The next umbrella topic in the realm of chronic disease is respiratory disease. More specifically, it can be referred to as ‘chronic obstructive pulmonary disease’.
Chronic – long standing, long term, progressive
Obstructive – blocking/narrowing
Pulmonary – of the lungs
Disease – illness
More specifically, the umbrella term refers to emphysema, chronic bronchitis and non-reversible asthma. Today let’s focus on emphysema and chronic bronchitis.
But first – let’s take a minute to refresh ourselves on the inner workings of our big beautiful lungs. Fun fact – if the lungs were laid open and flat, they would cover an entire tennis court. This is important because your lungs are busy providing oxygen to your blood and removing waste. The lungs are made up of tiny alveoli, you can think of them as lots of tiny little grapes (approximately 480 million of them) that expand and contract with every breath. The walls of these little grapes are very thin and moist with mucous to allow for oxygen to diffuse into the blood stream faster. The very thin layer of mucous also allows for the alveoli to expand easier with each breath. The lungs attach to a main stem called the brochi that make up the trachea or wind pipe.
Ok, back to emphysema and chronic bronchitis – what exactly are they?
Well, in chronic bronchitis, your bronchi are inflamed and swollen. To try to repair this, your body creates mucous however, this in turn makes it hard to breathe.
In emphysema, the alveoli are damaged and therefore cannot expand as well or, at all. Which makes it harder to breathe.
What causes them?
The most common cause of both emphysema and bronchitis is smoking but they are also caused by workplace exposures like environmental dust or organic materials.
What are the symptoms?
- Excessive mucous production
- Trouble breathing
If you have these symptoms, it is important to follow up with your family doctor. They may refer you for further testing.
These conditions can be diagnosed through Pulmonary Function Tests. These tests measure the volume of air you are able to inhale as well as the flow of air when you inhale and exhale. Based on these measurements, a diagnosis can be made. You may also be referred for a chest x-ray or CT scan to further investigate.
What’s the treatment?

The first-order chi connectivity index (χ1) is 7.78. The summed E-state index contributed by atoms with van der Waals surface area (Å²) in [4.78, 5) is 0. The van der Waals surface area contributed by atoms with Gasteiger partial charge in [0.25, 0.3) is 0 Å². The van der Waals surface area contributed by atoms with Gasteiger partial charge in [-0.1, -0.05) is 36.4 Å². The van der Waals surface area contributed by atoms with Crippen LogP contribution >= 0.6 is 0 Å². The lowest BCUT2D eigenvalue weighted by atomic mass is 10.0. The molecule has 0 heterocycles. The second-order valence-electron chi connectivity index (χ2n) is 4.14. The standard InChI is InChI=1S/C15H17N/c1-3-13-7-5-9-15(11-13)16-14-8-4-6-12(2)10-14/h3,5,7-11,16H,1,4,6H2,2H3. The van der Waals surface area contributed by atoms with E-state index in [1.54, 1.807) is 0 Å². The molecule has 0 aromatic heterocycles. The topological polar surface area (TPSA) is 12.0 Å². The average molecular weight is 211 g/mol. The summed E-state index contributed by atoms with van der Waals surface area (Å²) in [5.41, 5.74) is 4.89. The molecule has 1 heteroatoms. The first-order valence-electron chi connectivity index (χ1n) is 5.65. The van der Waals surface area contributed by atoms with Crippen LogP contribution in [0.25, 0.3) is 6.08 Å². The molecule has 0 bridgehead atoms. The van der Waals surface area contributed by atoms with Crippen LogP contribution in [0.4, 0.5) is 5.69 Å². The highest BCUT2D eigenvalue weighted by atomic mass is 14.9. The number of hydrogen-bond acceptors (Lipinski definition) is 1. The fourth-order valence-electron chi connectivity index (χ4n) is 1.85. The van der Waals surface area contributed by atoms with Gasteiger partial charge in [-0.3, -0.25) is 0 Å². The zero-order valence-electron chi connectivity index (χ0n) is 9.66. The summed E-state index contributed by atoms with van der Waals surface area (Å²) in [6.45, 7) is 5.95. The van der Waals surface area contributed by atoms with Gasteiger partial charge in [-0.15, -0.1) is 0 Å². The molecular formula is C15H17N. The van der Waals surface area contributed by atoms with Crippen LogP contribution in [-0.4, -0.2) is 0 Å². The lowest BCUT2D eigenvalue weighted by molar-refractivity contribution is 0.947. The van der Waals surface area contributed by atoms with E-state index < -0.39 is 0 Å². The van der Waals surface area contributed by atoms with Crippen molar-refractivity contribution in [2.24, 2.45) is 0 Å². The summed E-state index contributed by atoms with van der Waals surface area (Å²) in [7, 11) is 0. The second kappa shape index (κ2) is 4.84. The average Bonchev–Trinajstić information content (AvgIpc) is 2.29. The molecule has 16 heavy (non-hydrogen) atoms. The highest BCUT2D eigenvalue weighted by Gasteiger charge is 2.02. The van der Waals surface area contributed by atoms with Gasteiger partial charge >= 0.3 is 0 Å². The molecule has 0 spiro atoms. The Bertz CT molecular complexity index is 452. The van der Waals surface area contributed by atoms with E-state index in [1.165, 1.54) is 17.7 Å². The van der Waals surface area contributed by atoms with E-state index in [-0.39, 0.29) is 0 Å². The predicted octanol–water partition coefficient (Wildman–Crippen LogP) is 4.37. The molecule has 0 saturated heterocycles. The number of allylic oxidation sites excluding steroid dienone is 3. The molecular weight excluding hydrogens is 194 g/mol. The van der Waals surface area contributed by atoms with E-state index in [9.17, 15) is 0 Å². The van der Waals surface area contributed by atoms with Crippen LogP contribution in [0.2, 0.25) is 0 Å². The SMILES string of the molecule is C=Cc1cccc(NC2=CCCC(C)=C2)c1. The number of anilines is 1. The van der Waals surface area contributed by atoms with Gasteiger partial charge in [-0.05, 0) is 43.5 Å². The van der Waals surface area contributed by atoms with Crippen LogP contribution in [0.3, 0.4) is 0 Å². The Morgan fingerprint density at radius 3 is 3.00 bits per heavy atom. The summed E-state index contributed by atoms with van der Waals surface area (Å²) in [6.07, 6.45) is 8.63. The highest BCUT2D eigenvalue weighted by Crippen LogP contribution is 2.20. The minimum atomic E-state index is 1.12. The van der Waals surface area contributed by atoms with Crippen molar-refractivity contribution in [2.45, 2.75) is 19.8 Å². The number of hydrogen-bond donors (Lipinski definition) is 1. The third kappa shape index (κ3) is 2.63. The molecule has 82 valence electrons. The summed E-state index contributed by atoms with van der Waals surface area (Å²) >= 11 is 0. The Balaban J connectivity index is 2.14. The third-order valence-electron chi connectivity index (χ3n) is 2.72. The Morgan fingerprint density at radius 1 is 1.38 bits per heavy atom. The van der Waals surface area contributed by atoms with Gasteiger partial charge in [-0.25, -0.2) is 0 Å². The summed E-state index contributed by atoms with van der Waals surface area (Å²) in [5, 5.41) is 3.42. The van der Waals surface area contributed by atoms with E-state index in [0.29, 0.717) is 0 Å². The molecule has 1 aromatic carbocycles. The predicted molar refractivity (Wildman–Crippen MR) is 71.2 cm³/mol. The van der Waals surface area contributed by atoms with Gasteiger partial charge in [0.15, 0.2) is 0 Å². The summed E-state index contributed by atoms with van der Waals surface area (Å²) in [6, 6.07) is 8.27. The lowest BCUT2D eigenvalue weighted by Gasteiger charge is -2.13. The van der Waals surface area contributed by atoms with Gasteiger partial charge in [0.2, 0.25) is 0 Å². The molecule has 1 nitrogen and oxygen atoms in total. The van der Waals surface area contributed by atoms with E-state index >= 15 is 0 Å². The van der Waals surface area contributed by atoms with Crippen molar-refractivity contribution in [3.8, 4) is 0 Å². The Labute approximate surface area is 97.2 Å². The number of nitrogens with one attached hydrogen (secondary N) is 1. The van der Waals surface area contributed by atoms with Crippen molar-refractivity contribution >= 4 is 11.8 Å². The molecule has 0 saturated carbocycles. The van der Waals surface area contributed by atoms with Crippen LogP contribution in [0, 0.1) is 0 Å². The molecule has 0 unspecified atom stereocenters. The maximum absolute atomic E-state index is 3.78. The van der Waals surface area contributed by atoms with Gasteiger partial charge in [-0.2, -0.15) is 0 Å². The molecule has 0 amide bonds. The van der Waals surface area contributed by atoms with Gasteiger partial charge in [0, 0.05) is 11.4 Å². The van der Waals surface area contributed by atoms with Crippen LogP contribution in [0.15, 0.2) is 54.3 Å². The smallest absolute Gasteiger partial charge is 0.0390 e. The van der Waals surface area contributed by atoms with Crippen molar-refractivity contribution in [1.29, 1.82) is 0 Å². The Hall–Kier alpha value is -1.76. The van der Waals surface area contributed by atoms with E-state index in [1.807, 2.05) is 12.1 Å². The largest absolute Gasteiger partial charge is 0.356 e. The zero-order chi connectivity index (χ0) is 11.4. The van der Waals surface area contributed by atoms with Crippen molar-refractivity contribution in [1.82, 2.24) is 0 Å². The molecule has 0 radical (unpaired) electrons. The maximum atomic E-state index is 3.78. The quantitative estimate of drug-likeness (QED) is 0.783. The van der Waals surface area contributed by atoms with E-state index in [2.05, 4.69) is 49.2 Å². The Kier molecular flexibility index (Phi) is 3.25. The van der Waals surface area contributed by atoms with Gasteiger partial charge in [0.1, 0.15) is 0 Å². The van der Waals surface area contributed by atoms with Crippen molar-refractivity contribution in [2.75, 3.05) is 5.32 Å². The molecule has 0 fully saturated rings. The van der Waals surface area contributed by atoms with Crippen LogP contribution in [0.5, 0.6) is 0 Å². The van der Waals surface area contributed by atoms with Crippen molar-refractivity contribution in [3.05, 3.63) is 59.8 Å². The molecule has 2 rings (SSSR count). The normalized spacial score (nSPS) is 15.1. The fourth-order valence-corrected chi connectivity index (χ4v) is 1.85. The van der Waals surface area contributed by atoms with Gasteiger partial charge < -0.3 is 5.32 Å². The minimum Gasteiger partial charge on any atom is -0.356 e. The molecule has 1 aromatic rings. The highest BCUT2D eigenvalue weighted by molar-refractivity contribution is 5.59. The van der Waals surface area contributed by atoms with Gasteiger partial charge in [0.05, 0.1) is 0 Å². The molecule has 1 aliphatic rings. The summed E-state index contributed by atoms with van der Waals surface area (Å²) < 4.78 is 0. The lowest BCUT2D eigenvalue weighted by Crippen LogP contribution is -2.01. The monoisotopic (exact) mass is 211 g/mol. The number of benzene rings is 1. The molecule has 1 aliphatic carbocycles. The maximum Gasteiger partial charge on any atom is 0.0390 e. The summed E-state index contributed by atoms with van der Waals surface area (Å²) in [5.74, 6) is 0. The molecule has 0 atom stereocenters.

Unfortunately, these diseases cannot be cured however, they can certainly be managed. First and foremost, if you are a smoker, it is important to stop smoking. Other treatments include medications to help decrease mucous production in your lungs as relax your airways to make breathing easier.
How to manage…
Nutrition - An important aspect of the disease to mention is that since it is harder for the body to get enough oxygen due to scarring and perhaps a decrease in number of alveoli, the body gets tired faster. Patients with these diseases often do not get enough nutrition because they are too fatigued to eat a full meal. Because of this, it is important to eat smaller meals more frequently in order to ensure that you are receiving the nutrients you need.
Rehabilitation – There are rehabilitation programs that assist patients in improving their lung volumes and decreases the chances of having an ‘attack’. They also include education for patients living with the disease.
Prevention – It is important to get vaccinated where possible against respiratory illnesses. Because the lungs are fragile, and it is already difficult for patients with COPD to breathe, it is important to prevent any further trauma to the lungs and airways.
Contact us if you would like to book an appointment to discuss how the disease is affecting your life and what you can do to improve your wellbeing.
- Whether you have a respiratory disease or not, smoking damages your lungs. To prevent this, you should consider quitting
- Chronic respiratory diseases make it difficult to breathe
- If you have COPD, you likely fatigue often and should eat smaller, more frequent meals and get vaccinated.